Our outlook for real estate investing
A cycle of broad-based growth.
For the last two years, the real estate industry has been jumping through hoops to create a new normal for the way we live, work, and play. While “normal” is still being defined, from our vantage point we see the dust starting to settle on some of the real estate trends that were hazy in 2020 and 2021 including demand for travel and hospitality, the future of office, population migration, and the true resilience of various asset classes. While we recognize that many trends in this economic environment are still uncertain, our latest thesis combines industry knowledge, in-depth research, and the expertise of our Investments team to build our outlook and opportunity across ten real estate asset classes–hospitality, industrial, multifamily, retail, office, medical office, student housing, senior housing, and self-storage. We have also added life sciences to our thesis, as the sector continues to see tremendous growth and potential.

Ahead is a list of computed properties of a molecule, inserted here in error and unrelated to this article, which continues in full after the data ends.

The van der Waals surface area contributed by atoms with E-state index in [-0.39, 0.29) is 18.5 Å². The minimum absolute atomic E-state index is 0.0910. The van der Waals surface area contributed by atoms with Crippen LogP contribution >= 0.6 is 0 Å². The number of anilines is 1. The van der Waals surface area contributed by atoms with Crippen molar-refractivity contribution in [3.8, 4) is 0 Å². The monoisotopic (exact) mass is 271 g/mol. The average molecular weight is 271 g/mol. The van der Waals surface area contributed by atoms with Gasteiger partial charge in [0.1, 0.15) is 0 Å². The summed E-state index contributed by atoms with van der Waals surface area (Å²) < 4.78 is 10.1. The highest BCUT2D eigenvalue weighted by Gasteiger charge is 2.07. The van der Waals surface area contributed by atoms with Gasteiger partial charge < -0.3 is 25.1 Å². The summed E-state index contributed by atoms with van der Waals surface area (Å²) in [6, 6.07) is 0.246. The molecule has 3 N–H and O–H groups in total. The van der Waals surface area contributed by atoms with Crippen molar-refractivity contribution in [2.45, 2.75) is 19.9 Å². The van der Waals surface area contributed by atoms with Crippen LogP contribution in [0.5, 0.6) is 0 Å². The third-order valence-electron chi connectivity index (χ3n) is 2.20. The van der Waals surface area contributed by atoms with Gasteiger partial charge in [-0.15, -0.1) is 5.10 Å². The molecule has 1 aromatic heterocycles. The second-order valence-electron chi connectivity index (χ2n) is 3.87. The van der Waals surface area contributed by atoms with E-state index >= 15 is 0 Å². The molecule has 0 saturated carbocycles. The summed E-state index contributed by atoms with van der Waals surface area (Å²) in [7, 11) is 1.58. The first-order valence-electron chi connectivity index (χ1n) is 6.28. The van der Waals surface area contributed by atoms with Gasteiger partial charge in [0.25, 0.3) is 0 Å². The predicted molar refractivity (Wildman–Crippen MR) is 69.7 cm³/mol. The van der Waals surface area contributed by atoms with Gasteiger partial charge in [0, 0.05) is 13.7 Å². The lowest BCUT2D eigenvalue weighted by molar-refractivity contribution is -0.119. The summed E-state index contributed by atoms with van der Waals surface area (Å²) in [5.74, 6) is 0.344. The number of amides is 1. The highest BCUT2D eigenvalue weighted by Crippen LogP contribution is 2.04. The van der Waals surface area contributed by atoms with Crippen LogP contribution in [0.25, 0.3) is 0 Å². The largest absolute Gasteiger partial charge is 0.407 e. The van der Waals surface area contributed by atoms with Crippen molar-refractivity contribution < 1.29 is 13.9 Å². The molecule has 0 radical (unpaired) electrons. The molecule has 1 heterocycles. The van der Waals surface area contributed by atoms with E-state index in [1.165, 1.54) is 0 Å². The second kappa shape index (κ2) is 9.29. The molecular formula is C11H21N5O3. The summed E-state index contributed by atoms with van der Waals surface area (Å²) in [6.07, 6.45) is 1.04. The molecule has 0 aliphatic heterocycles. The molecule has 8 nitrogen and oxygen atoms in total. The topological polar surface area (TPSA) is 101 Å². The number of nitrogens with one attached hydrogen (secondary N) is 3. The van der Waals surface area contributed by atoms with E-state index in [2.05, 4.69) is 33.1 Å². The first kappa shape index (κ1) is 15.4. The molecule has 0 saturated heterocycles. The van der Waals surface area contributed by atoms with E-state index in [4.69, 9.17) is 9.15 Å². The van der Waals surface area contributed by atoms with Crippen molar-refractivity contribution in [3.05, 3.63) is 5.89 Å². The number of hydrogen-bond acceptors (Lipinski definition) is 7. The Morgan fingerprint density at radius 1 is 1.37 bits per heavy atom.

2021 was a year of record-breaking transaction volume of $809 billion according to data from Real Capital Analytics*, which is an 88% increase over 2020 volume and a huge comeback year for the commercial real estate industry. The multifamily and industrial sectors both set record transaction volumes of $335 billion and $166 billion, respectively, accounting for nearly 62%* of total volume. With a forecast of 3.5% GDP growth, the U.S. economy appears poised to drive growth again in 2022 across a spectrum of asset classes.
On the pricing side, commercial real estate prices increased by 24% in 2021 with significant price appreciation in most asset classes, according to Green Street’s Commercial Property Price Index (CPPI). As for locations, Dallas was the number one market for transaction activity, followed by Atlanta, Los Angeles, Phoenix, and Houston to round out the top five*. More details on our team’s favorite markets can be found in our Best Places to Invest in 2022 report.
But commercial real estate, although typically less correlated to the highs and lows of the public stock market, does not operate in a vacuum. Any outlook must also contemplate and adjust to the ramifications of above-average inflation, rising interest rates, and the current–and potential–geopolitical landscape. Black swan events, like once-in-a-lifetime pandemics, military conflicts, climate change, civil unrest, and cyber-attacks all affect the real world, of which real estate is a cornerstone. Our thesis isn’t static, and as the next phase of “normal” shakes out, we will adjust accordingly.